There are plenty of other noteworthy directorial choices, too. In one of the film’s best scenes, Jack leaves a rally and enters his limousine to drive home, anxiously conversing with his campaign assistant about how to beat his political competitor. Rather than film the interior of the limo, McQueen places the camera on the front of the car viewing the exterior. As the scene progresses, we watch as the vehicle moves from an impoverished neighborhood in the South Side of Chicago to an enormous, decadent mansion. It’s a powerful moment of social commentary about wealth and poverty in America, all demonstrated by the placement of a single camera.

For all the narrative and stylistic heft of “Widows,” the film succeeds most in delivering a scathing, powerful critique of modern America. The two politicians running for office are both corrupt, either in the pockets of violent criminals, or criminals themselves. The titular widows acquire guns for their heist easily, in a scene that played for some dark laughs. At one point in the film, a young black man is shot and killed by police officers in his own car, as he chose to put something away in his glove box which the cops misconstrued as a possible weapon.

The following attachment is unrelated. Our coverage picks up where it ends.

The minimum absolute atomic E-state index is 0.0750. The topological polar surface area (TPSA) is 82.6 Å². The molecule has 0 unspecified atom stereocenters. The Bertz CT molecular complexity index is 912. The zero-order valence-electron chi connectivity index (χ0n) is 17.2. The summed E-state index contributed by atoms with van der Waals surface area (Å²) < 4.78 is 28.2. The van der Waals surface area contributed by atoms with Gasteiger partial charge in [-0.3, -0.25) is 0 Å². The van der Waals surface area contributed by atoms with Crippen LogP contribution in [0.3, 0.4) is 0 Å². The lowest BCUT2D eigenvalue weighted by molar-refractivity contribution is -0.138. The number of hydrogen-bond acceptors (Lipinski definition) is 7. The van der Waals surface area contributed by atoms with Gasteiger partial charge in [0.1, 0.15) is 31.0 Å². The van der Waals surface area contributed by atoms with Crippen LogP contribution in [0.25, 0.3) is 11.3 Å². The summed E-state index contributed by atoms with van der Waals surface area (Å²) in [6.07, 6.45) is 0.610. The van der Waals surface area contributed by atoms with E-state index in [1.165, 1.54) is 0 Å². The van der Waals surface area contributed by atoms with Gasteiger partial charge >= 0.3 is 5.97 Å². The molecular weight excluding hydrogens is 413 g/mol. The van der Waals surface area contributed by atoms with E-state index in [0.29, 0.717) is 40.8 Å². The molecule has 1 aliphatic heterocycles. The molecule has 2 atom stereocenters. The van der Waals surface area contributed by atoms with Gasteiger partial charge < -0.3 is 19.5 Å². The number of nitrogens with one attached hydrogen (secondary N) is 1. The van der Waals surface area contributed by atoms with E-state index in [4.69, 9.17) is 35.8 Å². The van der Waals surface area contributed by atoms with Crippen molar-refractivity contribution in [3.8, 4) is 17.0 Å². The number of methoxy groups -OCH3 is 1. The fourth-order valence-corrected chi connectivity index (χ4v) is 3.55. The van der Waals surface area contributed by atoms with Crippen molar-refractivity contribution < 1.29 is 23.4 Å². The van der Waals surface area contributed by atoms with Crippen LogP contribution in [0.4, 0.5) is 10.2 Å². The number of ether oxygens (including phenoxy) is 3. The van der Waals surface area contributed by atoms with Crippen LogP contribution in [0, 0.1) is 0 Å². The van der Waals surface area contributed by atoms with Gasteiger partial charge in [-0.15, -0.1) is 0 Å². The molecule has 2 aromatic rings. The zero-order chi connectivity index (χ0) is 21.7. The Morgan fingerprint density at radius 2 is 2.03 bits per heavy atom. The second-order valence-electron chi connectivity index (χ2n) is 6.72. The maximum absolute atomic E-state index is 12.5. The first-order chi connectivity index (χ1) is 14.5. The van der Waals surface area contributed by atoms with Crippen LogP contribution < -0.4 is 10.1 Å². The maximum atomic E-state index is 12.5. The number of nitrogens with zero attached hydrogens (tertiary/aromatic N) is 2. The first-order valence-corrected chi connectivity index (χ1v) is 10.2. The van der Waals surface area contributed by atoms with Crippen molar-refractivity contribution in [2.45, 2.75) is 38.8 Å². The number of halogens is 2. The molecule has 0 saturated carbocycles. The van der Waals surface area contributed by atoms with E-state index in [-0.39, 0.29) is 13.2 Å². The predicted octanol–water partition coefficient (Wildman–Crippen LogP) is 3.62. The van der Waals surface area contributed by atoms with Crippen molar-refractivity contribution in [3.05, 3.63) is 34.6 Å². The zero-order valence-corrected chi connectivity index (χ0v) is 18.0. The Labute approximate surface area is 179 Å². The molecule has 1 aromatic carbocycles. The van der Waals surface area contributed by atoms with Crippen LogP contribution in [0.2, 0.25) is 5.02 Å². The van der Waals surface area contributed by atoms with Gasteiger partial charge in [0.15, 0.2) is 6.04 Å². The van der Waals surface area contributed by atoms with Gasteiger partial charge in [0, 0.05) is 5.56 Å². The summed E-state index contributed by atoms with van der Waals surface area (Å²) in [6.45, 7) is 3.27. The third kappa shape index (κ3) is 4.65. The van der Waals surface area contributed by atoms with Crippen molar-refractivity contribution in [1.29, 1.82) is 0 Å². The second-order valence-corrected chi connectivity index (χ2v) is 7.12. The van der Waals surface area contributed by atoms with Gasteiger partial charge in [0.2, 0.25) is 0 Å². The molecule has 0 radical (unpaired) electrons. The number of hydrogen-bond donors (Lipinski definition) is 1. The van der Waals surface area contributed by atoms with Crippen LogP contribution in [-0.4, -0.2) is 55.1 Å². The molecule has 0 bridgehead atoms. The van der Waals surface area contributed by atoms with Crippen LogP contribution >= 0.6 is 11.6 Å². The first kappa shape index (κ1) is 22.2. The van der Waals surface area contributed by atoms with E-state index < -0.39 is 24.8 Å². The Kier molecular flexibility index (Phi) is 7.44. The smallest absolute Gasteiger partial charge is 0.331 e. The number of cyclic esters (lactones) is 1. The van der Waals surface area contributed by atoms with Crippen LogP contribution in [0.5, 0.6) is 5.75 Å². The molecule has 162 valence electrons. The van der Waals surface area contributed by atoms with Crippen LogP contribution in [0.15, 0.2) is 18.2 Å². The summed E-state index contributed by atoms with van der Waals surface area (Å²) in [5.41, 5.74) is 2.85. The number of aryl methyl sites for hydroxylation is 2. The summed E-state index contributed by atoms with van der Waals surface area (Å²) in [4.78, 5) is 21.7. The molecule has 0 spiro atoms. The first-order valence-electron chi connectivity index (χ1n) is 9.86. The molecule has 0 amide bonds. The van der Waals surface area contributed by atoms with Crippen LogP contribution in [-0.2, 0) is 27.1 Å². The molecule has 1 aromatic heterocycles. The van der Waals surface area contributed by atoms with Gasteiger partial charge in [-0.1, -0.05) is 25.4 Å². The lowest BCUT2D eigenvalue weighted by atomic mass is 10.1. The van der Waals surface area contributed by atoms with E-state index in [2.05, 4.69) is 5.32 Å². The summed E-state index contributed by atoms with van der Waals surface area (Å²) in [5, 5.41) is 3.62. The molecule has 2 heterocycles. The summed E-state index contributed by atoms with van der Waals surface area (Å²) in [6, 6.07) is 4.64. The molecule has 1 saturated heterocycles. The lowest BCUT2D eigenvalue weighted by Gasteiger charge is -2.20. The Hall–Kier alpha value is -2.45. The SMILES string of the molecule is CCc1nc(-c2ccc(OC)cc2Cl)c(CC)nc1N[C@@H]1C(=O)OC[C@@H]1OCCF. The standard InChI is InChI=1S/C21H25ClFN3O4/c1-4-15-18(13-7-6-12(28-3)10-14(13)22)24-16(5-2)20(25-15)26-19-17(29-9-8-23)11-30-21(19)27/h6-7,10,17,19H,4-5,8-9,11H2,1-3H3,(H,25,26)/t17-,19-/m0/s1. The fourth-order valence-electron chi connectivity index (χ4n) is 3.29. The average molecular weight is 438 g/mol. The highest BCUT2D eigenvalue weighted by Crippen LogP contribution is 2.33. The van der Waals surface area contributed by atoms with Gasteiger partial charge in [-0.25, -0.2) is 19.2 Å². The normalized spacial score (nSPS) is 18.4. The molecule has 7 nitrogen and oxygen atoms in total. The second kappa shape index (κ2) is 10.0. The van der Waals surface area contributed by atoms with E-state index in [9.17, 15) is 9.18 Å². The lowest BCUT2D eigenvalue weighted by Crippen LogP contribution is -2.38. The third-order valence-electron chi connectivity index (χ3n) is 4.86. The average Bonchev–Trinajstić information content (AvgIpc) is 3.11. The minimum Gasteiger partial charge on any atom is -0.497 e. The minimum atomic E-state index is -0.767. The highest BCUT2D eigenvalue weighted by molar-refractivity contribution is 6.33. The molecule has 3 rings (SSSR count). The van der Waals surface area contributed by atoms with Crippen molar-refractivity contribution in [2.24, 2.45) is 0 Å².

More broadly, this is a film in which everyone has a gun to their head, sometimes metaphorically but often literally. The widows are forced to pull off a heist or face the violent wrath of the Manning brothers and their goons, as well as the looming threat of poverty. Jamal Manning is running for office to avoid attacks from the authorities or other crime bosses. Jack Mulligan is campaigning not because he necessarily wants to, but because his father is practically forcing him to.

It’s no coincidence that the character with the smallest burden to carry is the wealthy white male, but that’s part of the point. It would have been impressive if McQueen and Flynn had crafted an excellent thriller, or a great polemic. But the pair have managed to achieve something even more remarkable; they have created a taught, thrilling heist flick that doubles as one of the most incisive and scathing critiques of American politics and culture in recent memory. “Widows” isn’t just a great piece of popcorn entertainment, it’s an amazing movie, period.


Henry Spiro can be reached at hspiro@wesleyan.edu and on Twitter @JudgeyMcJudge1.